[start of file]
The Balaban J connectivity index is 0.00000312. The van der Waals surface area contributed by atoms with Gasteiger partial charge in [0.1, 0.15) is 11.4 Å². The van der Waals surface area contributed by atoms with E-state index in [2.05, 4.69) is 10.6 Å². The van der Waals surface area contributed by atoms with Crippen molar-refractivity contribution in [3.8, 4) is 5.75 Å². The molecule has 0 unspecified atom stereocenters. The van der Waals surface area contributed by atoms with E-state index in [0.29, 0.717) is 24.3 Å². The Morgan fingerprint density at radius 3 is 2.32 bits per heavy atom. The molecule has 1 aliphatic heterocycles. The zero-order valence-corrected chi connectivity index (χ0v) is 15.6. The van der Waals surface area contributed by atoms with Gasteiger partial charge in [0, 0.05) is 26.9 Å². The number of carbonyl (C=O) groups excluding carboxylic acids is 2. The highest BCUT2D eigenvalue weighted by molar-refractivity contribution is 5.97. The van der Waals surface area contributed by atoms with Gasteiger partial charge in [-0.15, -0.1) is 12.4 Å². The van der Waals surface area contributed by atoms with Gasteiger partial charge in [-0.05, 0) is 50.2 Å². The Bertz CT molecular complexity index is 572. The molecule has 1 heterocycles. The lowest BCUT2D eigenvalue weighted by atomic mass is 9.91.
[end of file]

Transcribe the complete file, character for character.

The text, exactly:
The Balaban J connectivity index is 0.00000312. The van der Waals surface area contributed by atoms with Gasteiger partial charge in [0.1, 0.15) is 11.4 Å². The van der Waals surface area contributed by atoms with E-state index in [2.05, 4.69) is 10.6 Å². The van der Waals surface area contributed by atoms with Crippen molar-refractivity contribution in [3.8, 4) is 5.75 Å². The molecule has 0 unspecified atom stereocenters. The van der Waals surface area contributed by atoms with E-state index in [0.29, 0.717) is 24.3 Å². The Morgan fingerprint density at radius 3 is 2.32 bits per heavy atom. The molecule has 1 aliphatic heterocycles. The zero-order valence-corrected chi connectivity index (χ0v) is 15.6. The van der Waals surface area contributed by atoms with Gasteiger partial charge in [0, 0.05) is 26.9 Å². The number of carbonyl (C=O) groups excluding carboxylic acids is 2. The highest BCUT2D eigenvalue weighted by molar-refractivity contribution is 5.97. The van der Waals surface area contributed by atoms with Gasteiger partial charge in [-0.15, -0.1) is 12.4 Å². The van der Waals surface area contributed by atoms with Gasteiger partial charge in [-0.05, 0) is 50.2 Å². The Bertz CT molecular complexity index is 572. The molecule has 1 heterocycles. The lowest BCUT2D eigenvalue weighted by atomic mass is 9.91.